Two key issues have regularly appeared in business stories featured here at SmartRail World; consolidation between suppliers and the increasing influence and growing market share of Chinese companies, particularly CRRC Corporation. This week a major development has emerged, according a Bloomberg report and Canadian newspaper Globe and Mail – a possible merger between Bombardier Transportation and Siemens Mobility. Although not confirmed by either party, the advantages would likely be to share costs, merge manufacturing facilities and increase competiveness levels against Chinese suppliers. The markets have approved – Bombardier shares gained 4.5 percent to C$2.32, their highest level in a month, after the Bloomberg report was published. Although any deal is likely to be the subject of significant scrutiny of antitrust and regulatory authorities as well as trade unions.
Stories about a merger or purchase between these two (plus at times Alstom) have regularly surfaced in recent years. There has even been talk of Bombardier Transportation merging with a Chinese train company keen to gain an even firmer foothold in Europe. But this tie up between Bombardier Transportation and Siemens Mobility would create a company with joint sales of over £13bn ($16bn, €10bn) and would have global repercussions far beyond the Bombardier and Siemens' home markets of Canada and Germany respectively.
The report from Bloomberg states that analysts from Societe Generale SA have valued Siemens’s mobility unit at about 7.2 billion euros, while Veritas Investment Research Corp. has said Bombardier’s 70 percent stake in its transportation business is worth at least $5 billion. Bombardier sold a 30 percent stake in its Berlin-based train business to fund manager Caisse de Depot et Placement du Quebec last year to help prop up its struggling aviation division. Recent years at Siemens have seen CEO Joe Kaeser narrowing its focus on energy, industrial software and factory automation.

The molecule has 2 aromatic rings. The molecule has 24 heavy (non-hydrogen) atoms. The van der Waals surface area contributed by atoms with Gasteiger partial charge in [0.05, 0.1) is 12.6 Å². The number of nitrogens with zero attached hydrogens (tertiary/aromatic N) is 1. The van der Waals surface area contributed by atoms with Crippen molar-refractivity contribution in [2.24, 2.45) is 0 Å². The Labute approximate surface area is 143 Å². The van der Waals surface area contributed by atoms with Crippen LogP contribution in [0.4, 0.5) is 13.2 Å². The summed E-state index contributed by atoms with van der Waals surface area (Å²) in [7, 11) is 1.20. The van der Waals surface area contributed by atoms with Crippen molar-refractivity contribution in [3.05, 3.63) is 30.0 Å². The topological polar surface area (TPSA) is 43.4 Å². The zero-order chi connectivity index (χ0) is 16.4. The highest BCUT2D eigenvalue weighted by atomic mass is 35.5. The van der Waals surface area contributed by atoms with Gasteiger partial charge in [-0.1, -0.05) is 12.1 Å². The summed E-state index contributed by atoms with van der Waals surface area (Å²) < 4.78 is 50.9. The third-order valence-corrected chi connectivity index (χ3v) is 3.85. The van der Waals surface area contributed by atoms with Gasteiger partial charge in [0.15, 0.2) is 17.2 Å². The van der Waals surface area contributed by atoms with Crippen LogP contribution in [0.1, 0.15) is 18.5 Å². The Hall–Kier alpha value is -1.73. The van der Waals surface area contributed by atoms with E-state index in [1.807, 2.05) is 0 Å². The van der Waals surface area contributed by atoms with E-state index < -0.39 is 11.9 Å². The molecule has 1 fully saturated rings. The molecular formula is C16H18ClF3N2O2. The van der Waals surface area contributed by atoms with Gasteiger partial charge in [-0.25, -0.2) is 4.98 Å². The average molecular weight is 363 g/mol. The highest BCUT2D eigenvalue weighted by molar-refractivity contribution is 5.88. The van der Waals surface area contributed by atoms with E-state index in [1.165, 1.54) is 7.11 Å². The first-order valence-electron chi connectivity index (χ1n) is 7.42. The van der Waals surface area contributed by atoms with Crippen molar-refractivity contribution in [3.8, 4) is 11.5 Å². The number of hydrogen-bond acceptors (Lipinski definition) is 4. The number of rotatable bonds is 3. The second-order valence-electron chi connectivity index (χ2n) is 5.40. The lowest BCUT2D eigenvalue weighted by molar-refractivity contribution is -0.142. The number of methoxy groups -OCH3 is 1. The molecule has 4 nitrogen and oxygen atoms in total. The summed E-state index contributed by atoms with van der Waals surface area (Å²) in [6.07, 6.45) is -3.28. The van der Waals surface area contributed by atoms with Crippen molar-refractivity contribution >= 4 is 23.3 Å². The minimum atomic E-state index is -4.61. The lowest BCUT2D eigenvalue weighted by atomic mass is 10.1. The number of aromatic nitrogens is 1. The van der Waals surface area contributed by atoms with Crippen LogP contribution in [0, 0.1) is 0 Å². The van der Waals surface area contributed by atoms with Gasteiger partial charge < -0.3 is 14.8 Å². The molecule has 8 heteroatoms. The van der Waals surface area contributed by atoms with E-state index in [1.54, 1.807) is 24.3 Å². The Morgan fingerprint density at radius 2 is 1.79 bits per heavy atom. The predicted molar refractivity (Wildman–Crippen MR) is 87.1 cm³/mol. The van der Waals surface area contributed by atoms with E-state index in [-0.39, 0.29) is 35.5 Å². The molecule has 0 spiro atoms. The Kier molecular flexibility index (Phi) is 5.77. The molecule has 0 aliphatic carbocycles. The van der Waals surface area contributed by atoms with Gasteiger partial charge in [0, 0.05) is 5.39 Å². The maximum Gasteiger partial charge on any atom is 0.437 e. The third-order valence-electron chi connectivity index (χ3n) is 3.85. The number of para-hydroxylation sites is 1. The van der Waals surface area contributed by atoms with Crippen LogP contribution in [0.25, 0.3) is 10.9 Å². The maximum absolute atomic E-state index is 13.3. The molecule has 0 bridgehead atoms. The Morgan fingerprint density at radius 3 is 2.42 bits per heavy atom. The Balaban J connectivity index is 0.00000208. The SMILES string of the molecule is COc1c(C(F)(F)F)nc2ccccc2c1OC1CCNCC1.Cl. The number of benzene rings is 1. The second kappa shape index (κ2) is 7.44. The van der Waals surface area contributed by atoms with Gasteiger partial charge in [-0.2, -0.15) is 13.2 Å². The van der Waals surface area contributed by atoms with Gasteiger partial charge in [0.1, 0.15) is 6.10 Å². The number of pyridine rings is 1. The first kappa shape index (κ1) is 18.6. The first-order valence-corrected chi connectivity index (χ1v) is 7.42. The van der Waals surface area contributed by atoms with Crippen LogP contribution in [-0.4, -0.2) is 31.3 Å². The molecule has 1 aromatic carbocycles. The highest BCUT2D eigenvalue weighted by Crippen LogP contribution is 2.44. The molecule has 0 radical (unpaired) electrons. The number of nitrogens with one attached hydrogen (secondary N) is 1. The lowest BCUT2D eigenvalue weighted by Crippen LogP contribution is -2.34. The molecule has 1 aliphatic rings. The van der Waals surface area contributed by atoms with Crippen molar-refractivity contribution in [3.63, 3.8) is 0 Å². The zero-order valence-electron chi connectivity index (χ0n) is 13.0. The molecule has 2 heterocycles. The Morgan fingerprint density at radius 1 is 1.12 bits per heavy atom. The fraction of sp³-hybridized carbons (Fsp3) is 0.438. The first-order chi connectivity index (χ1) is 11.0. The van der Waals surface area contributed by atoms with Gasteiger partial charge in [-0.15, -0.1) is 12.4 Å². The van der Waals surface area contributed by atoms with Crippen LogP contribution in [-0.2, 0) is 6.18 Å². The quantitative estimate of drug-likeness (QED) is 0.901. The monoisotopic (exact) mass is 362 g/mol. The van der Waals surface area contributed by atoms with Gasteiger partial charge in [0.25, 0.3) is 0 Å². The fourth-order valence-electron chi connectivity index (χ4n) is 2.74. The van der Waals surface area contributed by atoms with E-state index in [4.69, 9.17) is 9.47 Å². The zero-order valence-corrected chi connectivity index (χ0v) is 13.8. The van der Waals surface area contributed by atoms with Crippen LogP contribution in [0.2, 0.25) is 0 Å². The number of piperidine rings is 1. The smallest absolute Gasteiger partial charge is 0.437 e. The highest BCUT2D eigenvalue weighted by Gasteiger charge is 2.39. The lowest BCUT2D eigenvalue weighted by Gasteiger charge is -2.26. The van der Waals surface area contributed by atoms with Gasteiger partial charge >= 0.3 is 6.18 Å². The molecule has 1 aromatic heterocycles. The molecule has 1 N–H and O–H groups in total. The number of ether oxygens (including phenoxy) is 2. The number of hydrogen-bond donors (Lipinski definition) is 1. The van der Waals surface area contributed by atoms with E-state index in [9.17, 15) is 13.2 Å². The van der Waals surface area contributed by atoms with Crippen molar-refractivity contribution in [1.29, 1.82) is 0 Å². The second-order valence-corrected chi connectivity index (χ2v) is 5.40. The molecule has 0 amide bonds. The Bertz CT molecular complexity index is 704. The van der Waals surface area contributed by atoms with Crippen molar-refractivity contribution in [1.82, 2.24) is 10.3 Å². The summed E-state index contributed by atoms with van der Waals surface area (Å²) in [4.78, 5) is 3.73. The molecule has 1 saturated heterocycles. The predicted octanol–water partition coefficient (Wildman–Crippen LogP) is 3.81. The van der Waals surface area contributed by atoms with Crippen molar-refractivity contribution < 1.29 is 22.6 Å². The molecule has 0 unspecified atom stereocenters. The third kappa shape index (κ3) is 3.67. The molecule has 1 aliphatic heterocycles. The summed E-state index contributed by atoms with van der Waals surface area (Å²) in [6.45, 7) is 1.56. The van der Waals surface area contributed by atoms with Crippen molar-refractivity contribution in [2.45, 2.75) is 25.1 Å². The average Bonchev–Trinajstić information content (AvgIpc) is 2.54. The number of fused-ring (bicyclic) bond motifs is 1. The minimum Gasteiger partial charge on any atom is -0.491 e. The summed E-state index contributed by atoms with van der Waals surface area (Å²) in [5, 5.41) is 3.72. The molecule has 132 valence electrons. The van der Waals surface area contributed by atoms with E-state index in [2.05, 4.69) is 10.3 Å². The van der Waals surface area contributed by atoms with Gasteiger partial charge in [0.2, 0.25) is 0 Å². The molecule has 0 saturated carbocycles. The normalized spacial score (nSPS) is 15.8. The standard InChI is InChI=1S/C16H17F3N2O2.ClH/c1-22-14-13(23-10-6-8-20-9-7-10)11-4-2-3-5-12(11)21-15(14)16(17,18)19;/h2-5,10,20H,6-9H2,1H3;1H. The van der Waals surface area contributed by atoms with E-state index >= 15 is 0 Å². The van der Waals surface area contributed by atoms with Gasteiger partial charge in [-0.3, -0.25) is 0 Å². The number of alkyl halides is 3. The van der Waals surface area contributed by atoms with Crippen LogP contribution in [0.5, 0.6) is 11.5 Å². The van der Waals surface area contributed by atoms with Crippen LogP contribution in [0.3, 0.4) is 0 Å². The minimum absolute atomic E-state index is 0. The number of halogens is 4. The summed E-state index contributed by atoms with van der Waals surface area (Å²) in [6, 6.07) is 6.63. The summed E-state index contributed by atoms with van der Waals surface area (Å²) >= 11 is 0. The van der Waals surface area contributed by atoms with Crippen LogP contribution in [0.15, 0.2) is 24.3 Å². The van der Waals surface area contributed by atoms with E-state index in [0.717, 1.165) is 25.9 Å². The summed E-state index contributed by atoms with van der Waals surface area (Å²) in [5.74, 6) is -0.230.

The report in Globe and Mail Canadian Financial Advisers Desjardins analyst Benoit Poirier told journalists he believed a combination of the trains divisions of Bombardier and Siemens would make strategic sense. “Over all, we believe such a combination would benefit [BT] as it would be able to compete more effectively against Chinese competitors who are currently expanding aggressively internationally.”
Both firms declined to comment when contacted by news agencies. SmartRail World will keep you updated on developments.
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